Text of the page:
All my scattering moments are taken up with my needle.  ~Ellen Birdseye Wheaton, 1851

Make Do and Mend

I have a love affair with socks… especially colorful socks.  One can never have enough socks; but when one wears a fave pair out… don’t throw away – darn it!

Mending Socks

Darning socks is very difficult, especially if you want your socks to remain comfortable. Never ever start off with a knot on your thread.

Cotton thread works well for light and medium weight socks; embroidery thread works best.

For heavy wool socks, two strands of strong woolen yarn (or mending yarn or scrap yarn, as it’s sometimes sold) work well because they stay in the wool fabric better.

First surround the weakened area to limit its expansion.

Use a horizontal running stitch to mark the area.

Then, fill in the surrounded area with a vertical, weaving-type running stitch.

If you have a gaping hole with no cloth grid, your horizontal lines will just be the thread, laying straight across the opening.

Make sure you aren’t sewing the stitches too tightly. You can prevent this by putting your sock over a light bulb and pulling very slightly.

Continue weaving, up and back across the hole, keeping the stitches parallel.

Make the thread go in and out at the end and cut it. Do not tie a knot.



Mending is certainly a skill that comes in handy and you’ll surprised by how quick and easy sock-mending is.  Tis a small, but satisfying act of rejuvenating a garment that would otherwise be thrown away.

:: Resources ::

Darning Tutorial

Daring Socks


  1. Elise says:

    As a child of The Depression, my mother, out of necessity, learned how to darn her own socks. She, in turn, taught me how to darn socks as well.

    Darning yarn used to be sold in stores. (Mostly before my time.) Today, I find cotton embroidery floss works very well. You can use as many strands as you wish, and can match the color of the sock.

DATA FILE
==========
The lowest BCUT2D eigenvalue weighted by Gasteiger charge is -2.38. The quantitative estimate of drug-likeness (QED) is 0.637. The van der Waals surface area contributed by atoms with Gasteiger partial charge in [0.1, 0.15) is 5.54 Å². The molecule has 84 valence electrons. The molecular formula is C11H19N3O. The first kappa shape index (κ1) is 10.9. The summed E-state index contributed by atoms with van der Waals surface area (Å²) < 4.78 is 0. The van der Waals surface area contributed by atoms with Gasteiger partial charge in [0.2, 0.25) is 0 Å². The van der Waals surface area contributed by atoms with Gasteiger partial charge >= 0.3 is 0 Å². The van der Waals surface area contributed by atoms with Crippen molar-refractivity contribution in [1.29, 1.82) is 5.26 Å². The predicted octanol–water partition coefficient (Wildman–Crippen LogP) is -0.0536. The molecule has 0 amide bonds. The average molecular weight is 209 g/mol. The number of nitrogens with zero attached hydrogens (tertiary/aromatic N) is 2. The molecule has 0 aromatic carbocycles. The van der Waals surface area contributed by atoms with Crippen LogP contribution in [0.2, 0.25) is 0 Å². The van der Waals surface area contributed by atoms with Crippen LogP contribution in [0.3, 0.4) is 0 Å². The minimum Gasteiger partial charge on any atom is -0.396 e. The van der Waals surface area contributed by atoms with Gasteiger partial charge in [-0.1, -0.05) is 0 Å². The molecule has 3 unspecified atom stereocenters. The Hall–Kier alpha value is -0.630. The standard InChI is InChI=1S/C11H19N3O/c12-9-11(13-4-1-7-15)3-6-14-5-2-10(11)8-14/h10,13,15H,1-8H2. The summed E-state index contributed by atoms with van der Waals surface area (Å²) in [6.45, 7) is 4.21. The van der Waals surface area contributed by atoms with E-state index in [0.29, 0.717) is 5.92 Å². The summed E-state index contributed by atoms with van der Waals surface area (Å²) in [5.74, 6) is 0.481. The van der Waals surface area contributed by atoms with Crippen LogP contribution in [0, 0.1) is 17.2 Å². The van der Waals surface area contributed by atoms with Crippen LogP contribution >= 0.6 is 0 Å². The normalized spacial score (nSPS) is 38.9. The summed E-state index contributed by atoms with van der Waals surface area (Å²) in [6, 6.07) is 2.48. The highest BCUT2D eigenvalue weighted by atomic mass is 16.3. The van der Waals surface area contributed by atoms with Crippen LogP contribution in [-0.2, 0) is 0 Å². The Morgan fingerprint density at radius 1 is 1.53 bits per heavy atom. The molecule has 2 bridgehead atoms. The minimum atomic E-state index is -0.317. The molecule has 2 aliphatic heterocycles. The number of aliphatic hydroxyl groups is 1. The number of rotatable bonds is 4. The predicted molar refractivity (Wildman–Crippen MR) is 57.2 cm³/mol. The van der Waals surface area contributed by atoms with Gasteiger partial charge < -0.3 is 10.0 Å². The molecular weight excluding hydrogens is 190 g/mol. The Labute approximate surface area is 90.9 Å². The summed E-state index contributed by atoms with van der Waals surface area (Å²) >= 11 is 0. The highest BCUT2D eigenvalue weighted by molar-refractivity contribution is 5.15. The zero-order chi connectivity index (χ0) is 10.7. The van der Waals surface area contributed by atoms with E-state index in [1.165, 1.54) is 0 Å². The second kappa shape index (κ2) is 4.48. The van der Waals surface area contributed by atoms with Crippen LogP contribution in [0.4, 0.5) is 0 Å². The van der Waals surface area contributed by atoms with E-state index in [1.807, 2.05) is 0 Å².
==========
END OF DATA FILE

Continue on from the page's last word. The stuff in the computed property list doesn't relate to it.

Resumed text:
By the time *inexpensive* white “athletic” socks get a hole in them, the cotton has deteriorated; they are not worth darning. Socks made with quality yarn is usually worth darning. I have tried to darn holes in tee shirts, but have not had much success. As with cotton knit underthings, I patch them with a piece of (like) knit material and machine sew the patch on using a ball point needle. If the integrity of the material is there, it really extends the use of the garment.

    If I must mend a hand knitted sock or mitten, my preference is to weave the yarn as knitting. If this is not possible, I will then darn.

    Although substitutes can be used, I have a very small collection of egg darners. I have my grandmothers (born 1892), a new one I purchased at a knitting convention a good number of years ago, and a sweet small, but practical, vintage one.

    There is much satisfaction in mending!

    • Alice says:

      I patch T shirts. Use an logo cut off another shirt in the ragbag or a iron on embordery patch or even one cut off another piece of clothing. You can cover stains that way too.

  2. rachel says:

    I’ve never darned socks but my grandma is a pro – I just inherited two darning eggs from her so I think I’ll have to give it a try. Thanks for the tips!

  3. elaine nieves says: